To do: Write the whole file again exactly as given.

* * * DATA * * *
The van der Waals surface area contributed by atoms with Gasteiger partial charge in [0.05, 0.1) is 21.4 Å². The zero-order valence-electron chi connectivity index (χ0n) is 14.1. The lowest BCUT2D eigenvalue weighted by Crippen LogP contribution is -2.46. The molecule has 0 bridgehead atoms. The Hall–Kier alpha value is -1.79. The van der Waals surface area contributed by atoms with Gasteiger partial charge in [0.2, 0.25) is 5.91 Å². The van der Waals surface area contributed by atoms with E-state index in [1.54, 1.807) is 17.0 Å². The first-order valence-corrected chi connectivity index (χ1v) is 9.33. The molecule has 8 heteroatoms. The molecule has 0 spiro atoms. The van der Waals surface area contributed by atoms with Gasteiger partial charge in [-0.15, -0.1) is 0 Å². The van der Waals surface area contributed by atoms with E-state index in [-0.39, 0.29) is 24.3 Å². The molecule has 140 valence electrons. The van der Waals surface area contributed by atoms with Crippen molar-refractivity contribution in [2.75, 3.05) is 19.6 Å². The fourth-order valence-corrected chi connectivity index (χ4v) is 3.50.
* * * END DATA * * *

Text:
The van der Waals surface area contributed by atoms with Gasteiger partial charge in [0.05, 0.1) is 21.4 Å². The zero-order valence-electron chi connectivity index (χ0n) is 14.1. The lowest BCUT2D eigenvalue weighted by Crippen LogP contribution is -2.46. The molecule has 0 bridgehead atoms. The Hall–Kier alpha value is -1.79. The van der Waals surface area contributed by atoms with Gasteiger partial charge in [0.2, 0.25) is 5.91 Å². The van der Waals surface area contributed by atoms with E-state index in [1.54, 1.807) is 17.0 Å². The first-order valence-corrected chi connectivity index (χ1v) is 9.33. The molecule has 8 heteroatoms. The molecule has 0 spiro atoms. The van der Waals surface area contributed by atoms with Gasteiger partial charge in [-0.15, -0.1) is 0 Å². The van der Waals surface area contributed by atoms with E-state index in [-0.39, 0.29) is 24.3 Å². The molecule has 140 valence electrons. The van der Waals surface area contributed by atoms with Crippen molar-refractivity contribution in [2.75, 3.05) is 19.6 Å². The fourth-order valence-corrected chi connectivity index (χ4v) is 3.50.